Friday, November 16, 2012

Lunchtime Readings 1: Short Waves- Celeste Auge, John Walsh and Freya McClements

Dublin Book Festival hosted lunchtime readings yesterday from three authors who have recently published short story collections. Irish-Canadian writer Celeste Auge, poet and publisher John Walsh and BBC journalist and literary reviewer Freya McClements each read extracts.

First up, with a shock of white hair and arty-looking was John Walsh. Derry born and now living in Connemara he runs Doire Press with his partner Lisa. John has written three colections of poetry and his most recent publication, Border Lines is his first collection of short stories. They are interconnected stories around a character Ian, and they are strongly dialogue led- a way of writing John told me later, that he prefers.

Reading from "Yesterdays News", it starts with a newspaper story of a drowning woman, a supposed suicide attempt. Ian, the main protagonist, suspects his girlfriend Ellen of infidelity, who having been out all night he is now awaiting her return at breakfast time. All is not alright in their relationship and on arrival her "poor Ian" comment is countered with "cut the pity-crap Ellen". It is a tale of a relationship in breakdown; petty bickering and accusations. Intermittantly interrupted by the banality of the bin lorry activity outside, we as readers are voyeurs into inane kitchen-table arguments. Her lover she reveals to Ian means nothing to her, maybe a five on the scale whereas she tells Ian he is an "eight maybe a nine". But this is no consolation to an insecure man. The appeal in Walsh's story telling is the normalness of the settings, events and dialogues, even if the tale takes a twist, and in this way it is very Carver-esque.

Following John Walsh was Celeste Auge reading "Molly Fawn" from her short story collection Fireproof. I reviewed Celeste's book on this blog earlier this month (see  http://dublinduchess.blogspot.ie/2012/11/book-review-fireproof-by-celeste-auge.html ) and it is a very good collection. Reading in her almost mesmeric voice with its still-present soft Canadian accent, she tells of the strange but maybe just not-trying-to-be-normal girl, working on a make-up counter in a department store hoping she'll end up like the seventy year old red lipstick lady dressd inYves Saint Laurent. In her relationship she thinks of how "when you told him you loved him, you meant that you loved having him around" and the honesty of admitting "that you were never really in love with him. You were just trying him out". Sometimes un-nerving but always honest.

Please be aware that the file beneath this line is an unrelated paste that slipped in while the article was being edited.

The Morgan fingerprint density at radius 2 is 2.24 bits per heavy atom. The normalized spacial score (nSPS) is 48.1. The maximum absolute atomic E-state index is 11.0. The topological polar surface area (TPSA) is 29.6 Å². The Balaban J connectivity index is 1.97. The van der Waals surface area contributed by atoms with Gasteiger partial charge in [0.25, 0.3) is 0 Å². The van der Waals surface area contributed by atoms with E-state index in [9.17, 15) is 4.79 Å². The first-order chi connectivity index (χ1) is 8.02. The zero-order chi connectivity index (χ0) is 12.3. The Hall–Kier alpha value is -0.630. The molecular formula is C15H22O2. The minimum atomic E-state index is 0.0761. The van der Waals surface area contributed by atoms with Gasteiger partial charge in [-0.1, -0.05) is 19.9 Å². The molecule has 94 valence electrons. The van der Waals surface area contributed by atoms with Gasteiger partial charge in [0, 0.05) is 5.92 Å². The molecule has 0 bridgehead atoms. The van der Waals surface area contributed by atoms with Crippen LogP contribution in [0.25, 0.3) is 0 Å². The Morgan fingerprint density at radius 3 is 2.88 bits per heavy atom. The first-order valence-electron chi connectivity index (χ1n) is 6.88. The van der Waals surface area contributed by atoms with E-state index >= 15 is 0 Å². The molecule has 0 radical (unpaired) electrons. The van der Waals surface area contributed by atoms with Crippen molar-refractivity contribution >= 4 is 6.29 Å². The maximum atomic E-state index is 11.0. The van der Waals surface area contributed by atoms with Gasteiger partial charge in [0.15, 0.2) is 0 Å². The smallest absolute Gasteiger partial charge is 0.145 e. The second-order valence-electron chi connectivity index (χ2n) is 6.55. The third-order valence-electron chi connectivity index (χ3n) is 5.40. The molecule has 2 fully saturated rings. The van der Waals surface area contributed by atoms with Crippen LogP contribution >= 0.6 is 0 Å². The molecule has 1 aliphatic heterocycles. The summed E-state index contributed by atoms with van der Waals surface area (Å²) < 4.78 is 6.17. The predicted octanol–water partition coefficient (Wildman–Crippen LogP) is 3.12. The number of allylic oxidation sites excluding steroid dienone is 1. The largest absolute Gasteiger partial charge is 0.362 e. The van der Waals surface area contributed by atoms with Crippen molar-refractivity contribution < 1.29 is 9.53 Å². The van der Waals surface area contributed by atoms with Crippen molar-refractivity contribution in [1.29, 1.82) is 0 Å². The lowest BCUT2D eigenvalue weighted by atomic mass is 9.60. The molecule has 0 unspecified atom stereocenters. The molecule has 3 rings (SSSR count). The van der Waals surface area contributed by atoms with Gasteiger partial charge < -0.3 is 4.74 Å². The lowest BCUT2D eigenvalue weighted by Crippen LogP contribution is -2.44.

Both John Walsh's and Celeste Auge's books are published by Doire Press www.doirepress.com

The final author in this lunchtime event was Freya McClements, reading from her short story collection A Dangerous Edge of Things. She explained, in her appealing soft Derry accent, how the collection was about love in its many forms and how often things aren't quite what they seem. The title she told us, was a quote from the English poet Robert Browning (Our interest's on the dangerous edge of things from "Bishop Bloughram's Apology") and is also cited by Graham Greene, Freya's favourite author, as the epigraph he would chose for his novels. Freya stated how we all live 'on the edge' of many things and this is what she tries to explore.

Reading first an excerpt from "Book Lovers", we join the story in The Bailey pub in Dublin, where a young man presents his girfriend with a first edition of Seamus Heaney's Death of a Naturalist as a gift. Recognising its value, "I caressed the book for a few moments longer" and she then tries to return it. It's too much she protests. His father, he explains, is a publisher and the young man knows that she's a booklover and will appreciate it more than him. They run to catch the bus home and it's just a simple, sweet young love story - love of books and youthful love, set in Dublin City.
Freya's second story was taken from "Homecoming". Set this time in Derry we are following a woman as she returns to her house. She approaches, but no-one is home so she waits instead in the park. Seeing her partner walking along she folows him "like an amateur spy" and without calling out to him after he goes inside, she approaches the house again and peers at him through the window. In fact, she does not re-enter the house, instead dropping her key through the door and leaving. We are left to decide what this means in this enigmatic and also slightly disturbing story.

Chatting later with Freya she talked about the vibrant literary scene in Derry, City of Culture in 2013 and the writers group she is involved with. I look forward to reading more of Freya's work in the future.
A Dangerous Edge of Things is published by Guildhall Press www.ghpress.com


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